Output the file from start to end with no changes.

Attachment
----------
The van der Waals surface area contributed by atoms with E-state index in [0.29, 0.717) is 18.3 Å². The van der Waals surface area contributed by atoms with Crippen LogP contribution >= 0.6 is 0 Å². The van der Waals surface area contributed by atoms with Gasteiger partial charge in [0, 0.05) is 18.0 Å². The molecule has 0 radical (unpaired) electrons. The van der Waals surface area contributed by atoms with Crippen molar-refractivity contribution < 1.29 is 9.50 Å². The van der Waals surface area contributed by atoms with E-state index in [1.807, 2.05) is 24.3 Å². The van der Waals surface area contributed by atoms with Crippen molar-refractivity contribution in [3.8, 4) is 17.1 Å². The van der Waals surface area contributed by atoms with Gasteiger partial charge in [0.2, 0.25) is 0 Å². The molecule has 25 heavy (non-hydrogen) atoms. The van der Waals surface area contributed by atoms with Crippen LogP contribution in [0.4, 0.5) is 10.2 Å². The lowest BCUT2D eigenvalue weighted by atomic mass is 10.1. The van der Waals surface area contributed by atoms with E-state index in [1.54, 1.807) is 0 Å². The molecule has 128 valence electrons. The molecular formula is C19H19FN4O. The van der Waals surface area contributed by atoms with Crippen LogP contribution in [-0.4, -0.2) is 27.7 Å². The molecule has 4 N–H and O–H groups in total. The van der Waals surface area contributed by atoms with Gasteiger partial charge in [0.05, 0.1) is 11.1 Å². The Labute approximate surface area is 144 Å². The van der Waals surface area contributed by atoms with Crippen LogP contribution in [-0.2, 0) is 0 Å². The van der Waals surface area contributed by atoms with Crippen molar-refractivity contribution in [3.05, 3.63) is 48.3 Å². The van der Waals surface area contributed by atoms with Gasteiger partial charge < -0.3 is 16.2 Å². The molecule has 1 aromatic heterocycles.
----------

The van der Waals surface area contributed by atoms with E-state index in [0.29, 0.717) is 18.3 Å². The van der Waals surface area contributed by atoms with Crippen LogP contribution >= 0.6 is 0 Å². The van der Waals surface area contributed by atoms with Gasteiger partial charge in [0, 0.05) is 18.0 Å². The molecule has 0 radical (unpaired) electrons. The van der Waals surface area contributed by atoms with Crippen molar-refractivity contribution < 1.29 is 9.50 Å². The van der Waals surface area contributed by atoms with E-state index in [1.807, 2.05) is 24.3 Å². The van der Waals surface area contributed by atoms with Crippen molar-refractivity contribution in [3.8, 4) is 17.1 Å². The van der Waals surface area contributed by atoms with Gasteiger partial charge in [0.2, 0.25) is 0 Å². The molecule has 25 heavy (non-hydrogen) atoms. The van der Waals surface area contributed by atoms with Crippen LogP contribution in [0.4, 0.5) is 10.2 Å². The lowest BCUT2D eigenvalue weighted by atomic mass is 10.1. The van der Waals surface area contributed by atoms with E-state index in [1.54, 1.807) is 0 Å². The molecule has 128 valence electrons. The molecular formula is C19H19FN4O. The van der Waals surface area contributed by atoms with Crippen LogP contribution in [-0.4, -0.2) is 27.7 Å². The molecule has 4 N–H and O–H groups in total. The van der Waals surface area contributed by atoms with Gasteiger partial charge in [0.05, 0.1) is 11.1 Å². The Labute approximate surface area is 144 Å². The van der Waals surface area contributed by atoms with Crippen LogP contribution in [-0.2, 0) is 0 Å². The van der Waals surface area contributed by atoms with Crippen molar-refractivity contribution in [3.05, 3.63) is 48.3 Å². The van der Waals surface area contributed by atoms with Gasteiger partial charge < -0.3 is 16.2 Å². The molecule has 1 aromatic heterocycles.